The obvious reason to ditch the bed frame, base or platform is to save money, and in our ongoing cost of living crisis, many of us will have no choice but to make this decision. For others, placing a mattress on the floor looks pleasing. Beyond those two, here are some benefits to sleeping on a mattress on the floor - as long as your bed is compatible and you won’t be voiding your warranty…
It makes soft mattresses firm and supportive
This is a common fix with sagging and too-soft mattresses, as you’re using the floor to instantly ramp up the firmness of your bed. We wouldn’t try this if you have any mobility requirements or need a good boost to get up, as you’ll find it tricky doing so from such a low position.
But if your bed has become too soft yet you don’t have the budget to replace it just yet, placing it on the floor will make it firmer. The bonus of doing this with older mattresses is that it doesn’t matter if you void your coverage - because you probably don’t have it any longer anyway.
Posture, pain relief and cooler sleep
There isn’t a huge amount of research in this area, but some reported benefits include better blood circulation, reduced neck and back pain, and better posture and spinal alignment with less cushioning.
And as mentioned, if you place a mattress on hardwood or tiled floors, it will sleep cooler, reducing your chances of sweating and waking up because you’re too hot.
We’d like to see more research into these areas though, especially with regards to back pain relief as a firmer mattress isn’t always the right approach. In fact, studies have shown that medium firm mattresses provide the highest relief from back pain.
Tips for placing a mattress on the floor
1. Place foam or cardboard beneath it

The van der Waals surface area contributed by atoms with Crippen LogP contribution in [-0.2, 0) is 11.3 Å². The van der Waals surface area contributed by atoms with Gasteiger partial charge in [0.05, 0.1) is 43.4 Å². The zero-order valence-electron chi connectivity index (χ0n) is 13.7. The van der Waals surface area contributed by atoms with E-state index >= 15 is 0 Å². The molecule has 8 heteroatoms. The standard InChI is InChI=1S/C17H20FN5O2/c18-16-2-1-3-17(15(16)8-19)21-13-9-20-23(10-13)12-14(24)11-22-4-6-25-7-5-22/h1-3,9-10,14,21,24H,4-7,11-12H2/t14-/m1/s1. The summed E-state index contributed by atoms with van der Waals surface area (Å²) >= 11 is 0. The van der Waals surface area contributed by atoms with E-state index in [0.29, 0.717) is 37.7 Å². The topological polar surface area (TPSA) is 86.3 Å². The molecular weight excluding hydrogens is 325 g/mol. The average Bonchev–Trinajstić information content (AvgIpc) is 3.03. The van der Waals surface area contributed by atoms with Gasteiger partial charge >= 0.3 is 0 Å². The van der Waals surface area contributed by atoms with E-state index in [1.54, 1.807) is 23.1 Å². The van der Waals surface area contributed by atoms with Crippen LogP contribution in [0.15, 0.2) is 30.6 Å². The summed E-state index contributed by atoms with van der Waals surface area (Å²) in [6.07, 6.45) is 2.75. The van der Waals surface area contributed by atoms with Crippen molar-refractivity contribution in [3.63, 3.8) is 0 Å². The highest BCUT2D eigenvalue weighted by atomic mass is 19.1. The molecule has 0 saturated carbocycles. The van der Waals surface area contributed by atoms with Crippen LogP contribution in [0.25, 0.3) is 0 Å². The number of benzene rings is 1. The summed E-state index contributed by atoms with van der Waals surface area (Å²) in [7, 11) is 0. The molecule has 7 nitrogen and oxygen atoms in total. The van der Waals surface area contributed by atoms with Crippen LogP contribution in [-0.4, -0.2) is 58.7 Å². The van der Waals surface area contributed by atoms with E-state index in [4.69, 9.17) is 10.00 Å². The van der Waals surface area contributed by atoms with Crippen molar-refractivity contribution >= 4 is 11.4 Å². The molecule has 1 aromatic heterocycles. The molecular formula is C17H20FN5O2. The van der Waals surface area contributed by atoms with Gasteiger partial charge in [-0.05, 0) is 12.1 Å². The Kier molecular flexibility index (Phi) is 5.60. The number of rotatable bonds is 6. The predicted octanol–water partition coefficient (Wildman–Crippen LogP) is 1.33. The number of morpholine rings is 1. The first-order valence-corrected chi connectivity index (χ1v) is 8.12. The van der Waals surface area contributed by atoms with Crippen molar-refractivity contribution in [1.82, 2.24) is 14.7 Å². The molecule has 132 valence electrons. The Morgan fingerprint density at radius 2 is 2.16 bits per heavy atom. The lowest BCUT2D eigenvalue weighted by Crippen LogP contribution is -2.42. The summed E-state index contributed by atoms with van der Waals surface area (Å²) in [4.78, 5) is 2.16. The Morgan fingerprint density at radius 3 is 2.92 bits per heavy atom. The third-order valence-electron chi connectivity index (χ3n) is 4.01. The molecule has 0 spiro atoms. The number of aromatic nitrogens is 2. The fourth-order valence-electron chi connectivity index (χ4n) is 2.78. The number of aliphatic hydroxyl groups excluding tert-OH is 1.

Only do this if you have hardwood or tiled floors - skip it if you have carpets or rugs down. By placing a thin layer of cardboard or foam beneath your mattress you can insulate it better so it doesn’t lose all warmth and leave you feeling cold at night. Fall and winter are prime times for doing this. Obviously if you sleep hot, you may welcome a cooler bed.
2. Prop it up once a week for airing
Remember how we said moisture can lead to nasty mold and mildew growth on a mattress placed on the floor, especially memory foam ones? One way to try and reduce this is to lean your mattress against a wall for several hours a week. While this is a pain, it will help keep unwanted moisture problems at bay. We’d recommend doing it on laundry day when you’ll be stripping off your bedding for washing anyway.
3. Choose the right spot
This might be difficult depending on the size of your bedroom, but pick a spot where there’s good airflow. There are pros and cons to placing it in front of a window, as it will attract more moisture there as well as sunlight. The latter can kill dust mites, but it will also age your mattress faster.
4. Reevaluate your sleeping position
Just because you loved side sleeping on a mattress when it was placed on a bed base or frame doesn’t mean it will be just as comfortable for you if you’re sleeping on a mattress on the floor. So you may need to experiment with a new position or draft in a bunch of pillows to plug gaps and make sure your head, neck and spine are still aligned. Back and stomach sleepers may not need a pillow at all when sleeping on the floor.
5. Keep the floor and your mattress clean
There’s no getting around it: you’ll have to do more maintenance to keep your sleep space clean when you place a mattress on the floor. Brush or vacuum under your mattress regularly, dust near-by walls and furniture, and learn how to clean a mattress according to which type you have (foam, hybrid, innerspring or an organic mattress).
The bottom line? You can place any mattress on the floor, but doing some has greater risks for your health and that of your mattress. So if you need to do it, pick a good spot, keep the floor clean, protect your mattress with a cover and air and clean it regularly.